The Marrow NYC
dry-aged rib steak for two

When my friends Jack and Andrew discussed sharing this, I didn’t want to dissuade them, but I also thought they were sort of silly to order a steak in a non-steakhouse. Turns out I was the silly one, because this sort of random restaurant that doesn’t at all need to prove it can do a steak is doing a super-tender one with so much flavor, so much butter, and such great texture. It was just really, really well-seasoned. The corn absorbed all of the truffle butter, beef juice, and onion flavor and was therefore perfect.

The Marrow NYC

Butter on perfectly-cooked steak. YES.

The Marrow NYC
grilled hampshire country style pork rib chop, cannellini beans, dandelion green
salad, hot cherry peppers, pork jus

I never, ever need lettuce with my meat (okay, maybe the exception being creamed spinach at a steakhouse), but I loved the way these peppery greens complemented the black pepper flavor in the rest of the dish, the slightly spicy crust of the pork, and the bright pickled onion slivers.

The Marrow NYC

This was the dessert special the night we went, and I have no idea what it was. You’re welcome.

The Marrow NYC
ginger stout cake, roasted peaches, honey ice cream

Eating this was like eating a piece of warm, soft gingerbread. Easily the most-beloved dessert at our table.

The Marrow NYC
chocolate semifreddo, cherry compote, pistachio torrone

A very light semifreddo, very milk chocolatey, with a thick, dense, frosting-like dollop of darker chocolate. The torrone was a chewy nougat-like confection that added a textural component, and that’s weirdly all the cherries were, too–they just weren’t very flavorful despite all of the visual impact.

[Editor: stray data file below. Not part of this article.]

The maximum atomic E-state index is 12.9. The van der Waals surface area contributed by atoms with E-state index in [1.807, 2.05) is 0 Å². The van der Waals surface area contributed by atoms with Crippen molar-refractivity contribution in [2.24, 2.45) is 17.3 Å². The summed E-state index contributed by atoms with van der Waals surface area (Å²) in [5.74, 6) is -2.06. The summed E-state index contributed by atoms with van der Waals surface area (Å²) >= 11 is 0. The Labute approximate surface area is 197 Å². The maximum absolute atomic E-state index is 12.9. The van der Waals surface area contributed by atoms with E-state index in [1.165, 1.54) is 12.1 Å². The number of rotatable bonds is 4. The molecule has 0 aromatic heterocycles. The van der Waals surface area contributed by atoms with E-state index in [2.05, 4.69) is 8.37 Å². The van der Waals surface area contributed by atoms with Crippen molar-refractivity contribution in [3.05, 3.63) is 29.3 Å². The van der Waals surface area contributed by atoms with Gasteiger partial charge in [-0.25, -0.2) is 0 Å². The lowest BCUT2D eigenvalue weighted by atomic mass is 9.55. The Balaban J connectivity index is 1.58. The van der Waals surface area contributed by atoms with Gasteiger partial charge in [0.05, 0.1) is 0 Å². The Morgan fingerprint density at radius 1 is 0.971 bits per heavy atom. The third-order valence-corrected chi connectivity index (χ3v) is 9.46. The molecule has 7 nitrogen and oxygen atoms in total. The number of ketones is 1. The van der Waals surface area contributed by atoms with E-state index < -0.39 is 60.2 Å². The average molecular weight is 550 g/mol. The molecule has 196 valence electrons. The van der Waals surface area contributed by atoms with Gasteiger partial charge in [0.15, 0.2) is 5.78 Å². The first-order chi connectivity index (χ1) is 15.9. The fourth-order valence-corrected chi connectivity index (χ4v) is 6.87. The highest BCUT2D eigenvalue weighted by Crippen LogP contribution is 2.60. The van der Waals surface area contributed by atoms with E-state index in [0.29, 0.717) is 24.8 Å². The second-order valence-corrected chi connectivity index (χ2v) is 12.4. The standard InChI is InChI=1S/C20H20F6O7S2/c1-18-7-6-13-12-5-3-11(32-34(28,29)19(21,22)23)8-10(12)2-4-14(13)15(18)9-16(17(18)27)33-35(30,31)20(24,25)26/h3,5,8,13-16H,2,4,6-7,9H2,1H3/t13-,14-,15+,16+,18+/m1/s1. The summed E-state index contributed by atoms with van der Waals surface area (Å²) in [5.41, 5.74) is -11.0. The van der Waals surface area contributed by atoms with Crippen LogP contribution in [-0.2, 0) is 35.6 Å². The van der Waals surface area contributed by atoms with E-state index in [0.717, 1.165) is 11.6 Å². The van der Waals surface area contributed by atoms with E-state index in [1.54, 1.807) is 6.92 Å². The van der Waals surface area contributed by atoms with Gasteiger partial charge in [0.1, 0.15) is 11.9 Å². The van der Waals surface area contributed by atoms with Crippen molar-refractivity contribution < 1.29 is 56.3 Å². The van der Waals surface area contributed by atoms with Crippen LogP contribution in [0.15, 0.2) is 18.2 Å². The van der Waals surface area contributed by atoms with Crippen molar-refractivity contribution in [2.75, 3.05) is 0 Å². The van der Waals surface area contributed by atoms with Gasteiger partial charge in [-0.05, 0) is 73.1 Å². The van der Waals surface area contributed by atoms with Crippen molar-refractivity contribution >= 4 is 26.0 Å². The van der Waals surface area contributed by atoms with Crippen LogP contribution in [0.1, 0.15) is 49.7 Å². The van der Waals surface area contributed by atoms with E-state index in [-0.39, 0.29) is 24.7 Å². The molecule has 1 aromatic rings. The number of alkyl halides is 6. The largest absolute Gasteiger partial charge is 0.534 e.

The Marrow NYC
caramelized white chocolate ice cream

This didn’t come with any of our desserts, so we just ordered bowls of it on the side. Because


white chocolate

ice cream. It was brown buttery and made me feel like I was wrapped in a warm blanket on a cold winter day.

Rating One StarOne StarOne StarOne StarBlank Star

The Marrow NYC
looking out into the West Village from the damask-patterned interior of The Marrow

One side of The Marrow’s menu is Italian food to honor Chef Dieterle’s mother, and the other side is German food for his father. We were all over the menu and couldn’t find much at all to complain about. Everything was homey and comforting but elevated enough to make it clear that these aren’t just family recipes but a professional chef’s take on them. The decor is basically what would happen if a zoot suit threw up in a cigar bar, and by that I mean it’s all pinstripes and red leather. The service is laid-back, friendly, personal and makes the place almost seem quaint until you remember that you’re eating caramelized white chocolate ice cream. The menu changes often, though, so get there before everything I’ve mentioned here is gone.

The Marrow
99 Bank Street
New York, NY 10014 (map)

Wechsler’s Currywurst – German – East Village
Aug 27th, 2010 by plumpdumpling

I would go to Wechsler’s every day. It’s one of those quintessential East Village finds that’s tiny, cozy, and cheap, yet unlike most of the East Village, it’s somewhere you can actually take a date.

Not, like, a snobby date.

A date like me.

Basically, I just want to go back to Wechsler’s, and I want you to go with me.

Anyway, here’s a picture of some meat covered in some sauce: